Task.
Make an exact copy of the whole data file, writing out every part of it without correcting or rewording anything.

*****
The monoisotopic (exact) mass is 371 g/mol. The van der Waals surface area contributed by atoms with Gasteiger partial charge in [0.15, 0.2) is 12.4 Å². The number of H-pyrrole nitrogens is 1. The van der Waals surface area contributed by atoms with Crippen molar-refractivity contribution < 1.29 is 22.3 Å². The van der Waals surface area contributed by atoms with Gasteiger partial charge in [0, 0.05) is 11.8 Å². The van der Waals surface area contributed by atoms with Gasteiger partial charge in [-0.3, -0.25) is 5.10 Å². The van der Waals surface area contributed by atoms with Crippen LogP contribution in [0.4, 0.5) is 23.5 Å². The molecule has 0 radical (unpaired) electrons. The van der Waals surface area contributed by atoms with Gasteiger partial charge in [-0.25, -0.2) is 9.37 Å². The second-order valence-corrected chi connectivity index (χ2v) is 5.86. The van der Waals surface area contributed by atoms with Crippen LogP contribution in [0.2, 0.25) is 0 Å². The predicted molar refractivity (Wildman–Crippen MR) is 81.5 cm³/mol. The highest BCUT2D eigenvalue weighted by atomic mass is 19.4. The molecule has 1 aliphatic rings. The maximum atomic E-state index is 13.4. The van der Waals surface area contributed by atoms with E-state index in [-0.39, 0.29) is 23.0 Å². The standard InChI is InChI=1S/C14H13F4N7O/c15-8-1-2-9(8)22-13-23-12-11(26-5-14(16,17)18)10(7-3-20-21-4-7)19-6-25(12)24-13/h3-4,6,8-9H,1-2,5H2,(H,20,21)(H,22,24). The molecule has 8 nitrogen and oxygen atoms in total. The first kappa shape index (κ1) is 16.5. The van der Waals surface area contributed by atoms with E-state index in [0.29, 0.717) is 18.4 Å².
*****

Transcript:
The monoisotopic (exact) mass is 371 g/mol. The van der Waals surface area contributed by atoms with Gasteiger partial charge in [0.15, 0.2) is 12.4 Å². The number of H-pyrrole nitrogens is 1. The van der Waals surface area contributed by atoms with Crippen molar-refractivity contribution < 1.29 is 22.3 Å². The van der Waals surface area contributed by atoms with Gasteiger partial charge in [0, 0.05) is 11.8 Å². The van der Waals surface area contributed by atoms with Gasteiger partial charge in [-0.3, -0.25) is 5.10 Å². The van der Waals surface area contributed by atoms with Crippen LogP contribution in [0.4, 0.5) is 23.5 Å². The molecule has 0 radical (unpaired) electrons. The van der Waals surface area contributed by atoms with Gasteiger partial charge in [-0.25, -0.2) is 9.37 Å². The second-order valence-corrected chi connectivity index (χ2v) is 5.86. The van der Waals surface area contributed by atoms with Crippen LogP contribution in [0.2, 0.25) is 0 Å². The predicted molar refractivity (Wildman–Crippen MR) is 81.5 cm³/mol. The highest BCUT2D eigenvalue weighted by atomic mass is 19.4. The molecule has 1 aliphatic rings. The maximum atomic E-state index is 13.4. The van der Waals surface area contributed by atoms with E-state index in [-0.39, 0.29) is 23.0 Å². The standard InChI is InChI=1S/C14H13F4N7O/c15-8-1-2-9(8)22-13-23-12-11(26-5-14(16,17)18)10(7-3-20-21-4-7)19-6-25(12)24-13/h3-4,6,8-9H,1-2,5H2,(H,20,21)(H,22,24). The molecule has 8 nitrogen and oxygen atoms in total. The first kappa shape index (κ1) is 16.5. The van der Waals surface area contributed by atoms with E-state index in [0.29, 0.717) is 18.4 Å².